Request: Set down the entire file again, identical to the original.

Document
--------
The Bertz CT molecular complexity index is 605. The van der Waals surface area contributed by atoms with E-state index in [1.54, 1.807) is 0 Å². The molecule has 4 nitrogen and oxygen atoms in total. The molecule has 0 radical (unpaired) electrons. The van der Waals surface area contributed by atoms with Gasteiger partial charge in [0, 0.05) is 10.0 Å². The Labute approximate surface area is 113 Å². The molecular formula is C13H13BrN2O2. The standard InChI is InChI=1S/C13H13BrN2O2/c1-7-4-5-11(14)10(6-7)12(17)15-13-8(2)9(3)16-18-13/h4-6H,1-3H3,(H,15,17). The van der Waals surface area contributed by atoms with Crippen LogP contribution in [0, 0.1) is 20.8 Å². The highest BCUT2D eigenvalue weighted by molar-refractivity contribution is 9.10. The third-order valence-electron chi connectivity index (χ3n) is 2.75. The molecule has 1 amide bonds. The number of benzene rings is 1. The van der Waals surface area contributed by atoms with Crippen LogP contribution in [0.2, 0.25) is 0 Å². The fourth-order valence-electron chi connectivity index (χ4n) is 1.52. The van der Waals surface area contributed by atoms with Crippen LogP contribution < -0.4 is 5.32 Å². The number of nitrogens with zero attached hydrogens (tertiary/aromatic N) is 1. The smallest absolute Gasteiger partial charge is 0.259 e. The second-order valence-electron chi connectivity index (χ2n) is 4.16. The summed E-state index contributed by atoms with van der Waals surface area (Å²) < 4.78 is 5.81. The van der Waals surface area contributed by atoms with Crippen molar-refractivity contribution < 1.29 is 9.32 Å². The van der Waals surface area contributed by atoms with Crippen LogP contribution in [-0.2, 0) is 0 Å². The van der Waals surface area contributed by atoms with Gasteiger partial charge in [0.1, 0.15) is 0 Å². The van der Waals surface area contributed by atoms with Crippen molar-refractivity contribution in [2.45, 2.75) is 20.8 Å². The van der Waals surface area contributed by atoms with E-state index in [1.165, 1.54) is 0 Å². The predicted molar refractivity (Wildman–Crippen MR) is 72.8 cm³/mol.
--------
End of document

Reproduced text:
The Bertz CT molecular complexity index is 605. The van der Waals surface area contributed by atoms with E-state index in [1.54, 1.807) is 0 Å². The molecule has 4 nitrogen and oxygen atoms in total. The molecule has 0 radical (unpaired) electrons. The van der Waals surface area contributed by atoms with Gasteiger partial charge in [0, 0.05) is 10.0 Å². The Labute approximate surface area is 113 Å². The molecular formula is C13H13BrN2O2. The standard InChI is InChI=1S/C13H13BrN2O2/c1-7-4-5-11(14)10(6-7)12(17)15-13-8(2)9(3)16-18-13/h4-6H,1-3H3,(H,15,17). The van der Waals surface area contributed by atoms with Crippen LogP contribution in [0, 0.1) is 20.8 Å². The highest BCUT2D eigenvalue weighted by molar-refractivity contribution is 9.10. The third-order valence-electron chi connectivity index (χ3n) is 2.75. The molecule has 1 amide bonds. The number of benzene rings is 1. The van der Waals surface area contributed by atoms with Crippen LogP contribution in [0.2, 0.25) is 0 Å². The fourth-order valence-electron chi connectivity index (χ4n) is 1.52. The van der Waals surface area contributed by atoms with Crippen LogP contribution < -0.4 is 5.32 Å². The number of nitrogens with zero attached hydrogens (tertiary/aromatic N) is 1. The smallest absolute Gasteiger partial charge is 0.259 e. The second-order valence-electron chi connectivity index (χ2n) is 4.16. The summed E-state index contributed by atoms with van der Waals surface area (Å²) < 4.78 is 5.81. The van der Waals surface area contributed by atoms with Crippen molar-refractivity contribution < 1.29 is 9.32 Å². The van der Waals surface area contributed by atoms with Crippen LogP contribution in [-0.2, 0) is 0 Å². The van der Waals surface area contributed by atoms with Gasteiger partial charge in [0.1, 0.15) is 0 Å². The van der Waals surface area contributed by atoms with Crippen molar-refractivity contribution in [2.45, 2.75) is 20.8 Å². The van der Waals surface area contributed by atoms with E-state index in [1.165, 1.54) is 0 Å². The predicted molar refractivity (Wildman–Crippen MR) is 72.8 cm³/mol.